This summer Barbie—and hot pink Barbiecore—are everywhere.
And so is the plastic, recycled or otherwise, that the iconic Barbie dolls, dreamhouses, playsets, games, and pink convertibles are made from and wrapped in.
With over a billion dolls sold worldwide and a new line of merch (see images below) based on characters and themes from the soon-to-be-released, Margot Robbie-fronted live-action movie, the already-outsized plastic footprint from Barbie’s tiny size 3 shoes has gotten even bigger and will continue to expand.
Figure 1: It’s a Barbie-Themed Plastic World and We’re All Just Living in It
Wooden performances from the Barbie actors aside—at least based on the kitschiest movie trailer ever, link to it here — plastic pollution is a global problem that threatens environmental and human health. It is also one that is not going away any time soon thanks to the abundance, durability, and persistence of plastic in the environment. Of the more than 400 million tons of plastic that are produced globally, an estimated 19-23 million tons contaminate lakes, rivers, and seas.
To be fair, Mattel’s Barbie brand is only one of the culprits—other potential sources of plastic pollution include plastic bags, tea bags, feeding bottles, face masks, straws, coffee cups, bottles, construction materials, clothing, food wrapping, and personal care products such as face washes, hand soaps, hand gels, toothpaste, mascaras, shower gels, and lipsticks.
UV radiation, heat, wind, and water continuously break down or degrade plastic products and waste into tinier and tinier particles known as microparticles (MPs). These highly persistent, nondegradable, and non-eliminable particles are found everywhere on the planet, including in the water, soil, air, and the food chain as edible animal species such as seafood, cow, pig, and poultry, and food samples such as salt, sugar, honey, milk, fruit, and soft drinks are contaminated with them. Human exposure to MPs occurs through 3 routes: skin contact, inhalation, and ingestion, as shown in the figure below.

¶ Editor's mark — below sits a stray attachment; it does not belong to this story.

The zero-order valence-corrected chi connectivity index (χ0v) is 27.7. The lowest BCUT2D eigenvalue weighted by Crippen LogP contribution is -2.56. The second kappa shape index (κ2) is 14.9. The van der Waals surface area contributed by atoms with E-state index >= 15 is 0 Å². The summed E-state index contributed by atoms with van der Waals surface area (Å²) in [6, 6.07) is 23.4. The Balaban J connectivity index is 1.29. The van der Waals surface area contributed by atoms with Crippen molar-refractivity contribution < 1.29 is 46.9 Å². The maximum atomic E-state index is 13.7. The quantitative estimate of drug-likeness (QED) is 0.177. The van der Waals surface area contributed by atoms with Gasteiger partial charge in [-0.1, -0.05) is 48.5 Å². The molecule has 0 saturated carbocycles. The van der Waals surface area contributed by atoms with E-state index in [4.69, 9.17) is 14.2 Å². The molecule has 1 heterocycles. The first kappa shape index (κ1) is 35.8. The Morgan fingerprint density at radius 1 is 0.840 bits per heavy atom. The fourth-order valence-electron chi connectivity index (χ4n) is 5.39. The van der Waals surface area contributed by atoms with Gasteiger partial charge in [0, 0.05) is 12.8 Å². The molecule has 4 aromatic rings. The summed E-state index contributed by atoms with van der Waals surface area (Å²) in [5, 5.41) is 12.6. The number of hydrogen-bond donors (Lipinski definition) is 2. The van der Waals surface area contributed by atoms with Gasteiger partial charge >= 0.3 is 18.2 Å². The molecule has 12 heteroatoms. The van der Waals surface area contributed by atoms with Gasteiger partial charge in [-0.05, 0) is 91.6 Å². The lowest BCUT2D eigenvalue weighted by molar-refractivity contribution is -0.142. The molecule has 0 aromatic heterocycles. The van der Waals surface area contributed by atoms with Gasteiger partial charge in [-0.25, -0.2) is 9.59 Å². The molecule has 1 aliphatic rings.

Figure 2: Human Routes of Exposure to MPs
The potential risks from MPs are unknown and uncertain since the only available data comes from mathematical models, animal studies, and in vitro tests, which are a poor substitute for human studies. Nevertheless, MPs are known to accumulate in different organs and tissues and to release different harmful compounds from the nonbiodegradable plastic material such as endocrine disruptors and genotoxicants, as well as pollutants, heavy metals, and pathogenic microorganisms adsorbed on the surface of the particles.
Additionally, the MPs may trigger chronic inflammation through activation of an important group of proteins called the NLRP3 inflammasome, as shown below. Overactivation of the NLRP3 inflammasome, which likely underlies a series of diseases from cancer to neurodegenerative disorders, is an area of active investigation for EpicentRx and EpicentRx collaborators like Dr. Richard Gordon who works out of the Translational Research Institute (TRI) in Brisbane, Australia, since EpicentRx’s lead small molecule, RRx-001, inhibits this inflammasome. See Figure 3 below. (Also, read more about RRx-001 and the NLRP3 inflammasome in this review article by TRI and EpicentRx authors in the journal, Drugs, entitled A Review of RRx‑001: A Late‑Stage Multi‑Indication Inhibitor of NLRP3 Activation and Chronic Inflammation.)
Figure 3: MPs may Trigger the NLRP3 Inflammasome
According to lyrics from the 1997 iconic pop song, “Barbie Girl”, “Life in plastic, it’s fantastic”. Link to the song here. However, based on the ecosystem disruption and potential risks to health, all that plastic is drastic and probably not too fantastic after all—certainly not for the environment and almost certainly not for all the millions of real-life Barbies and obsessed Barbie fan girls out there, like this one below.